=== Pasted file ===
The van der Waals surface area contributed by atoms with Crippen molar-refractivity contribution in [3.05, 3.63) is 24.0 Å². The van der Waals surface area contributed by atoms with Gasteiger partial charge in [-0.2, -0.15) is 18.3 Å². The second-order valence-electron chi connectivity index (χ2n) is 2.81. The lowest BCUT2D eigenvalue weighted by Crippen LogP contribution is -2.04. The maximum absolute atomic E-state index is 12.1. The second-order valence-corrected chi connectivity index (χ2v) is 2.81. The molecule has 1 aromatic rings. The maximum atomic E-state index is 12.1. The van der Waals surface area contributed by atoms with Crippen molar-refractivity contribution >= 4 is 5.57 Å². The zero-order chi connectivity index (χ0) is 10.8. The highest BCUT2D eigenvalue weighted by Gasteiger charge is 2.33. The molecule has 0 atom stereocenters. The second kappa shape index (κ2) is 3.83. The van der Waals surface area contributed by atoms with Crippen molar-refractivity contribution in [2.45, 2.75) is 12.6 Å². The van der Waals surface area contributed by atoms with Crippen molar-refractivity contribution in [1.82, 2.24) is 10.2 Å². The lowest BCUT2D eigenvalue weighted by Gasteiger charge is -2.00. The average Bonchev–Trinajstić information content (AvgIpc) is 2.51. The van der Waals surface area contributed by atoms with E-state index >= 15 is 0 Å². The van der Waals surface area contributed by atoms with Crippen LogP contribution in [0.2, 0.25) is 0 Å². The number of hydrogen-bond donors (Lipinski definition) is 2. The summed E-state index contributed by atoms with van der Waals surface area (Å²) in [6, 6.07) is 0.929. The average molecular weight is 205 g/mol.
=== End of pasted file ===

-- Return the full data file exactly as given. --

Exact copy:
The van der Waals surface area contributed by atoms with Crippen molar-refractivity contribution in [3.05, 3.63) is 24.0 Å². The van der Waals surface area contributed by atoms with Gasteiger partial charge in [-0.2, -0.15) is 18.3 Å². The second-order valence-electron chi connectivity index (χ2n) is 2.81. The lowest BCUT2D eigenvalue weighted by Crippen LogP contribution is -2.04. The maximum absolute atomic E-state index is 12.1. The second-order valence-corrected chi connectivity index (χ2v) is 2.81. The molecule has 1 aromatic rings. The maximum atomic E-state index is 12.1. The van der Waals surface area contributed by atoms with Crippen molar-refractivity contribution >= 4 is 5.57 Å². The zero-order chi connectivity index (χ0) is 10.8. The highest BCUT2D eigenvalue weighted by Gasteiger charge is 2.33. The molecule has 0 atom stereocenters. The second kappa shape index (κ2) is 3.83. The van der Waals surface area contributed by atoms with Crippen molar-refractivity contribution in [2.45, 2.75) is 12.6 Å². The van der Waals surface area contributed by atoms with Crippen molar-refractivity contribution in [1.82, 2.24) is 10.2 Å². The lowest BCUT2D eigenvalue weighted by Gasteiger charge is -2.00. The average Bonchev–Trinajstić information content (AvgIpc) is 2.51. The van der Waals surface area contributed by atoms with E-state index >= 15 is 0 Å². The van der Waals surface area contributed by atoms with Crippen LogP contribution in [0.2, 0.25) is 0 Å². The number of hydrogen-bond donors (Lipinski definition) is 2. The summed E-state index contributed by atoms with van der Waals surface area (Å²) in [6, 6.07) is 0.929. The average molecular weight is 205 g/mol.